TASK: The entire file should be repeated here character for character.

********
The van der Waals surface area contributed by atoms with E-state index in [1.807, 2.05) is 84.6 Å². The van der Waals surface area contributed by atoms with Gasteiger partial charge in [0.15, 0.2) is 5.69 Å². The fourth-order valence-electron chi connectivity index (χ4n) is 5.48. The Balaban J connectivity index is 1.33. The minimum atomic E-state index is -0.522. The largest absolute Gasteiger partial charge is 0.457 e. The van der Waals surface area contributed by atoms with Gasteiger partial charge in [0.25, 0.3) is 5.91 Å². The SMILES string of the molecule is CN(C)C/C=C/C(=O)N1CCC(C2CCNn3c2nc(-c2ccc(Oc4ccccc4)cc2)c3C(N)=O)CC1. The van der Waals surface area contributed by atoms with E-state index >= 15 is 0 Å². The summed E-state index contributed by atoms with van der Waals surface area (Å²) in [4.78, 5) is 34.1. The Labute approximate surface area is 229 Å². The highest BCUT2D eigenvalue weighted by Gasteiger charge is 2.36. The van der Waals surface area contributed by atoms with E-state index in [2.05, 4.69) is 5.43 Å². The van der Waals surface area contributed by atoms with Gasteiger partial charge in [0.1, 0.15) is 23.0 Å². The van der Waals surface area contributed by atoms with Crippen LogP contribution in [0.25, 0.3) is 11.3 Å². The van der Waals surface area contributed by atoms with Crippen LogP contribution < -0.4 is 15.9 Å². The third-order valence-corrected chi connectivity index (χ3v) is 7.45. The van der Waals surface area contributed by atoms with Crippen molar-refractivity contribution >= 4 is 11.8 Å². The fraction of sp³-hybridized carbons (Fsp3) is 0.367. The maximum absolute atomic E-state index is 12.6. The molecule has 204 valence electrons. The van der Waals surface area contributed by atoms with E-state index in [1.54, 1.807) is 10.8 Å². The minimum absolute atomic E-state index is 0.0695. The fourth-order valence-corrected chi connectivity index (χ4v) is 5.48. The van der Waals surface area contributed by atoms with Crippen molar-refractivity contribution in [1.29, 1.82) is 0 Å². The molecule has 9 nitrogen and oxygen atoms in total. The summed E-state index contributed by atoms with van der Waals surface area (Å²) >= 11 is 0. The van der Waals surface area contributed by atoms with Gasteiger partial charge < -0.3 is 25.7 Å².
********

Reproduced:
The van der Waals surface area contributed by atoms with E-state index in [1.807, 2.05) is 84.6 Å². The van der Waals surface area contributed by atoms with Gasteiger partial charge in [0.15, 0.2) is 5.69 Å². The fourth-order valence-electron chi connectivity index (χ4n) is 5.48. The Balaban J connectivity index is 1.33. The minimum atomic E-state index is -0.522. The largest absolute Gasteiger partial charge is 0.457 e. The van der Waals surface area contributed by atoms with Gasteiger partial charge in [0.25, 0.3) is 5.91 Å². The SMILES string of the molecule is CN(C)C/C=C/C(=O)N1CCC(C2CCNn3c2nc(-c2ccc(Oc4ccccc4)cc2)c3C(N)=O)CC1. The van der Waals surface area contributed by atoms with E-state index >= 15 is 0 Å². The summed E-state index contributed by atoms with van der Waals surface area (Å²) in [4.78, 5) is 34.1. The Labute approximate surface area is 229 Å². The highest BCUT2D eigenvalue weighted by Gasteiger charge is 2.36. The van der Waals surface area contributed by atoms with E-state index in [2.05, 4.69) is 5.43 Å². The van der Waals surface area contributed by atoms with Gasteiger partial charge in [0.1, 0.15) is 23.0 Å². The van der Waals surface area contributed by atoms with Crippen LogP contribution in [0.25, 0.3) is 11.3 Å². The van der Waals surface area contributed by atoms with Crippen LogP contribution < -0.4 is 15.9 Å². The third-order valence-corrected chi connectivity index (χ3v) is 7.45. The van der Waals surface area contributed by atoms with Crippen molar-refractivity contribution >= 4 is 11.8 Å². The fraction of sp³-hybridized carbons (Fsp3) is 0.367. The maximum absolute atomic E-state index is 12.6. The molecule has 204 valence electrons. The van der Waals surface area contributed by atoms with E-state index in [1.54, 1.807) is 10.8 Å². The minimum absolute atomic E-state index is 0.0695. The fourth-order valence-corrected chi connectivity index (χ4v) is 5.48. The van der Waals surface area contributed by atoms with Crippen molar-refractivity contribution in [1.29, 1.82) is 0 Å². The molecule has 9 nitrogen and oxygen atoms in total. The summed E-state index contributed by atoms with van der Waals surface area (Å²) >= 11 is 0. The van der Waals surface area contributed by atoms with Gasteiger partial charge < -0.3 is 25.7 Å².